Ohio Couple Fighting Township For The Right To ‘Grow, Not Mow’ Their Lawn To Protect Native Wildlife, Pollinators

Ohio couple Sarah Baker and Daryl Watson are fighting Licking County’s St. Albans Township for the ability to maintain their yard as a nature sanctuary for birds, native plants and pollinators. The couple refuses to mow their lawn, but three St. Albans Township trustees and the township’s zoning inspector have said that they can either mow their yard, which is reportedly outside the village limits in the rural Ohio countryside, or the township will hire a lawn mowing service to cut it for them at the couple’s expense. Baker and Daryl say that, as stewards of their land, and after a mow last year resulted in the death of a snake, a toad, and the destruction of the natural habitat of crucial pollinators and beneficial insects, they decided that this year, they would maintain their yard as a nature sanctuary.

“I’m actually attempting to do what I feel is the most responsible and sensible thing,” Baker told The Columbus Dispatch. Licking County Soil and Water Conservation District officials are aware of the critical state of North American pollinators and even have posted a link on the county’s webpage to the USDA’s webpage that stresses the importance of making every effort to provide natural habitats for pollinators.

The township doesn’t actually have a specific ordinance that the Ohio couple are violating, reports say. The township’s zoning inspector says that he can have a landscaping company come onto the couple’s yard and mow it at the couple’s expense under a very broad and nonspecific nuisance ordinance. The township trustees claim that the couple’s yard is a risk to the community’s health, welfare and safety. According to The Columbus Dispatch, neighbors have never even complained.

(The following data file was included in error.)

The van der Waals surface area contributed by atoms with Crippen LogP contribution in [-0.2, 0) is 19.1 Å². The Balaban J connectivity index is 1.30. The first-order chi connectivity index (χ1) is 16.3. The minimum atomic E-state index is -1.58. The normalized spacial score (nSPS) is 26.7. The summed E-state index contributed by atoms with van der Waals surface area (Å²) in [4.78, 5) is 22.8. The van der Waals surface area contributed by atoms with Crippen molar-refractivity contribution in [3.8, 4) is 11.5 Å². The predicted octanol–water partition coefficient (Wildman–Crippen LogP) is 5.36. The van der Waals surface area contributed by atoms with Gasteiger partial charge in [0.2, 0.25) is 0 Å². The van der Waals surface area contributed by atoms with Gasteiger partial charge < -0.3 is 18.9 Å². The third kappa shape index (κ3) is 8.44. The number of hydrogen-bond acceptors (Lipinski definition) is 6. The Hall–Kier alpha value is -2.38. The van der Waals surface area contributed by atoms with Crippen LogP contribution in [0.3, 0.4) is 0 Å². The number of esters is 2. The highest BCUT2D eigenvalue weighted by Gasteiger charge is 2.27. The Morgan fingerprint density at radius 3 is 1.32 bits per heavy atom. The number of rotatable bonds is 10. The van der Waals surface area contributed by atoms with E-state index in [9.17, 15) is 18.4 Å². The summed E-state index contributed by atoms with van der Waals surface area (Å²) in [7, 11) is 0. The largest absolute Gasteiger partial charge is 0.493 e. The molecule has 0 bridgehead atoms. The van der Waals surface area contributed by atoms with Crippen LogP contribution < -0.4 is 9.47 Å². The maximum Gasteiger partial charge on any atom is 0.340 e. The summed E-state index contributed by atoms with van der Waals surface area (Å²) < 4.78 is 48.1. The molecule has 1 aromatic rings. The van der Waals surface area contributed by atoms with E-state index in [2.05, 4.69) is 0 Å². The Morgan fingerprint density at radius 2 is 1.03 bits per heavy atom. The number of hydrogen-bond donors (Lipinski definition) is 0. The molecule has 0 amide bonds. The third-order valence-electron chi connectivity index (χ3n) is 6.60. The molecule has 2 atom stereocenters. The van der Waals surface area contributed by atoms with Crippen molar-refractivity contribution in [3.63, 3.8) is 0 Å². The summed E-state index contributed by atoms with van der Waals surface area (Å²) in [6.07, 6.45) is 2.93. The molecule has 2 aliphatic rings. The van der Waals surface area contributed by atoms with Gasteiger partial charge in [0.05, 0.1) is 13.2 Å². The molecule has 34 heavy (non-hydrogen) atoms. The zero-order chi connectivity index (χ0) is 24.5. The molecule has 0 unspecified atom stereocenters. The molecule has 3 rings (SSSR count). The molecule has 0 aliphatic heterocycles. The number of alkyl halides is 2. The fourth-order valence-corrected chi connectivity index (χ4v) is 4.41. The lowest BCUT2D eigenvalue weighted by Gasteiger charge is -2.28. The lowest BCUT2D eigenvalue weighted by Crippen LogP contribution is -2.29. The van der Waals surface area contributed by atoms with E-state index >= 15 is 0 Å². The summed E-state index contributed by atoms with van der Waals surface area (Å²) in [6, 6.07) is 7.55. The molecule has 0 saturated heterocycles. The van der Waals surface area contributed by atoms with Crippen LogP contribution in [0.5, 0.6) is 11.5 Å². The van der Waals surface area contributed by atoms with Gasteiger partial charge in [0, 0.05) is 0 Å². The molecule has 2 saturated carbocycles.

“We’re a land of laws,” Trustee Randal Almendinger told the couple. “We have to adhere to them, too. We have to do what we’re told to do.”

Almendinger says that the law is to eradicate whatever the township trustees decide is a nuisance, and since the laws don’t define what constitutes a nuisance, The Columbia Dispatch reported, “The trustees said their only recourse is to rely on the wisdom of their longtime zoning inspector, Tom Frederick.”

Frederick admits that it is a judgement call.

“Yes it’s a judgment call, and it’s my judgment.”

Baker spent her childhood playing on the grounds of Baker’s Acres greenhouse and garden center in Alexandria, Ohio.

“I’ve lived around plants all of my life,” Baker said, explaining that when she moved to the house she currently lives in with her boyfriend Watson, it was completely abandoned and had sat vacant for seven years. On July 4, Baker sent a letter to Frederick extending her plea to grow, not mow, her lawn, which is a National Wildlife Federation certified “wildlife habitat.”

“A mowed lawn, put simply, is habitat loss. It’s a barren wasteland that provides no food or shelter for wildlife. It’s a virtual green desert.”

Her letter cited facts about maintaining a natural habitat, explaining that she and Watson even eradicate invasive species of plants and pull weeds deemed noxious in order to better support the sustainability of the Ohio countryside’s native plants and wildlife. She says that she spends more time maintaining her property than most people who mow their lawns.